Gun range in south Sacramento park leaked toxic lead dust
Sacramento Assemblyman Kevin McCarty called Tuesday for the state’s toxic waste watchdog to investigate conditions at a city-owned gun range in south Sacramento that was closed in 2014 after tests found high levels of lead dust were leaking outdoors.
McCarty, D-Sacramento, said he is also exploring whether the state Department of Toxic Substances Control can force the city to clean the facility under the Hazardous Waste Control Act. In the meantime, he said he wants the former range cleaned.
“I think it ought to be cleaned up for users of the park and adjacent property owners,” said McCarty, who sits on the Assembly’s Committee on Environmental Safety and Toxic Materials.
The range stands in Mangan Park near a picnic area, archery range, swimming pool and playground. Dozens of homes are nearby.
Department of Toxic Substances Control officials believe Sacramento County Environmental Management Division is the lead agency responsible for taking action, according to DTSC spokesman Sandy Nax. But the state agency offered help Tuesday.
“Recognizing the importance of this issue to the surrounding community, we reached out earlier today to Sacramento County offering our assistance,” Nax said Tuesday in an email. “This includes an investigator and a scientist, who can take soil samples, and our lab, which can analyze those samples.”
DTSC received a resident complaint Monday that it referred to the county.
Brenda Bongiorno, spokeswoman for the Sacramento County Environmental Management Division, said Tuesday her department is still reviewing lead tests taken at the Mangan gun range to determine whether to take action. She said the department has the authority “to oversee cleanup of the facility.”
$67,274 Estimated cost to clean gun range and roof of lead in 2014
Sacramento City Manager John Shirey ordered the Mangan gun range closed on Dec. 24, 2014, after tests showed high levels of lead contamination inside the building and on its roof. TRS Range Services, hired by the city, said in a 2012 report that the ventilation system appeared to be sending unfiltered air from inside the building to the outdoors. Tests later showed lead dust on the roof in concentrations above the state Department of Public Health hazard threshold.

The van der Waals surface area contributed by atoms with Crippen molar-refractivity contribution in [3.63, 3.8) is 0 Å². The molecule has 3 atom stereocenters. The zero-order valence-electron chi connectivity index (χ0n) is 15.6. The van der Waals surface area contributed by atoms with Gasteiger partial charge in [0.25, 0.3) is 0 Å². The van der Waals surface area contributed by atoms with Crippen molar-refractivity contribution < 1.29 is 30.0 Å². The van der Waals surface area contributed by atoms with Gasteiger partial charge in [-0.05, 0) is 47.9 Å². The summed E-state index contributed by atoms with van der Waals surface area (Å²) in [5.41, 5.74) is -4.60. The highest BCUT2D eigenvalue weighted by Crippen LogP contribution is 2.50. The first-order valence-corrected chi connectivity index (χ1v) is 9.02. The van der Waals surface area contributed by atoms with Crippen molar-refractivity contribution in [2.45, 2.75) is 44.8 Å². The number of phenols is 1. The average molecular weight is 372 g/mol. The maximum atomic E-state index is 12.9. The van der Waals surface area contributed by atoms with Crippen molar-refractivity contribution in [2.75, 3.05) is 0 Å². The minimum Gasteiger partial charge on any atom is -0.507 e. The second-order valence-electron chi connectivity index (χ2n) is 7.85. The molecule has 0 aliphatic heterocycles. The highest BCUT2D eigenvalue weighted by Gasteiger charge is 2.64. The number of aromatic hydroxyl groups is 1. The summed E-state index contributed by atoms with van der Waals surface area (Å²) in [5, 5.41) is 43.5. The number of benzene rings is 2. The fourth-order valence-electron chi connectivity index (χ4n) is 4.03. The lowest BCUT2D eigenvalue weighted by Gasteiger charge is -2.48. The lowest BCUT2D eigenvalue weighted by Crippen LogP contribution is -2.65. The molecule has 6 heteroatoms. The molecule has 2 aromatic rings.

Mangan Park residents and park users were not notified of the lead contamination when the facility was closed. City officials ordered tests of the soil in the area immediately surrounding the range on April 1, after The Sacramento Bee raised questions about the contamination. The results of those tests are expected this week.
On Monday, Councilman Jay Schenirer, whose district covers Mangan Park, asked Shirey to order tests of the soil on a broader scale, both in the park and residential yards near the range. Schenirer said he would wait for the city’s test results before deciding whether to call for the range to be cleaned.
“I want to get as much information as I can,” he said.
At first, city parks officials cited the project’s cost when they decided not to clean the gun range, according to emails obtained by The Bee. In March, parks director Christopher Conlin said in an interview his department will seek $50,000 from the City Council to develop a “master plan” for Mangan Park that may include the rehabilitation and reuse of the gun range.
Two days before Shirey ordered the range closed in 2014, the city received a quote from Parc Specialty Contractors to clean the range, including the “roof area around the vents in all discolored areas.” The quote for that work was $67,274, according to a detailed bid of the work obtained through the Public Records Act.